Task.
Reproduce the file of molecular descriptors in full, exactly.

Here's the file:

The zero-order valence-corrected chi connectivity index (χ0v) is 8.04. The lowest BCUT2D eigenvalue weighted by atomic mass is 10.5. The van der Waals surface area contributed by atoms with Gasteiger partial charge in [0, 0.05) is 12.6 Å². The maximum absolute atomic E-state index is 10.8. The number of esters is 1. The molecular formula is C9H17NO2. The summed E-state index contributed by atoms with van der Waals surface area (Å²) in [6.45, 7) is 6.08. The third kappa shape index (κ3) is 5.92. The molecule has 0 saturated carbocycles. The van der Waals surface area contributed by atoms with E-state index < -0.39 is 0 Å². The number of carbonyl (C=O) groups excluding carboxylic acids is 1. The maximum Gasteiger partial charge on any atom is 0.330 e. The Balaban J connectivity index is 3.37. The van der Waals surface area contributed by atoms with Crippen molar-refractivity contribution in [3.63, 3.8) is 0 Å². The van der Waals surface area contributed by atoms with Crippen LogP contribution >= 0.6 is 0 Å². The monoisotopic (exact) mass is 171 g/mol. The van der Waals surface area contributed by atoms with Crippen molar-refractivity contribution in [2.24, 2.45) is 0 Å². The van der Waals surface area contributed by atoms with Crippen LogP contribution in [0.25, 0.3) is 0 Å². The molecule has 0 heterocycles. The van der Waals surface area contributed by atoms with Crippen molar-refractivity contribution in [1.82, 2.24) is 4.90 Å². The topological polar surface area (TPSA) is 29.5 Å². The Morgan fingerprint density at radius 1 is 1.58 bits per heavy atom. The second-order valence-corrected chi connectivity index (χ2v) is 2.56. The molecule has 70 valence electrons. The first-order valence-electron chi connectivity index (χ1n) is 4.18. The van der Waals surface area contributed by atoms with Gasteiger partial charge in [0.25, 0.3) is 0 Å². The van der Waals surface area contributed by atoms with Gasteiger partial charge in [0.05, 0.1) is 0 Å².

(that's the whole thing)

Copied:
The zero-order valence-corrected chi connectivity index (χ0v) is 8.04. The lowest BCUT2D eigenvalue weighted by atomic mass is 10.5. The van der Waals surface area contributed by atoms with Gasteiger partial charge in [0, 0.05) is 12.6 Å². The maximum absolute atomic E-state index is 10.8. The number of esters is 1. The molecular formula is C9H17NO2. The summed E-state index contributed by atoms with van der Waals surface area (Å²) in [6.45, 7) is 6.08. The third kappa shape index (κ3) is 5.92. The molecule has 0 saturated carbocycles. The van der Waals surface area contributed by atoms with E-state index < -0.39 is 0 Å². The number of carbonyl (C=O) groups excluding carboxylic acids is 1. The maximum Gasteiger partial charge on any atom is 0.330 e. The Balaban J connectivity index is 3.37. The van der Waals surface area contributed by atoms with Crippen molar-refractivity contribution in [3.63, 3.8) is 0 Å². The van der Waals surface area contributed by atoms with Crippen LogP contribution >= 0.6 is 0 Å². The monoisotopic (exact) mass is 171 g/mol. The van der Waals surface area contributed by atoms with Crippen molar-refractivity contribution in [2.24, 2.45) is 0 Å². The van der Waals surface area contributed by atoms with Crippen LogP contribution in [0.25, 0.3) is 0 Å². The molecule has 0 heterocycles. The van der Waals surface area contributed by atoms with Crippen molar-refractivity contribution in [1.82, 2.24) is 4.90 Å². The topological polar surface area (TPSA) is 29.5 Å². The Morgan fingerprint density at radius 1 is 1.58 bits per heavy atom. The second-order valence-corrected chi connectivity index (χ2v) is 2.56. The molecule has 70 valence electrons. The first-order valence-electron chi connectivity index (χ1n) is 4.18. The van der Waals surface area contributed by atoms with Gasteiger partial charge in [0.25, 0.3) is 0 Å². The van der Waals surface area contributed by atoms with Gasteiger partial charge in [0.05, 0.1) is 0 Å².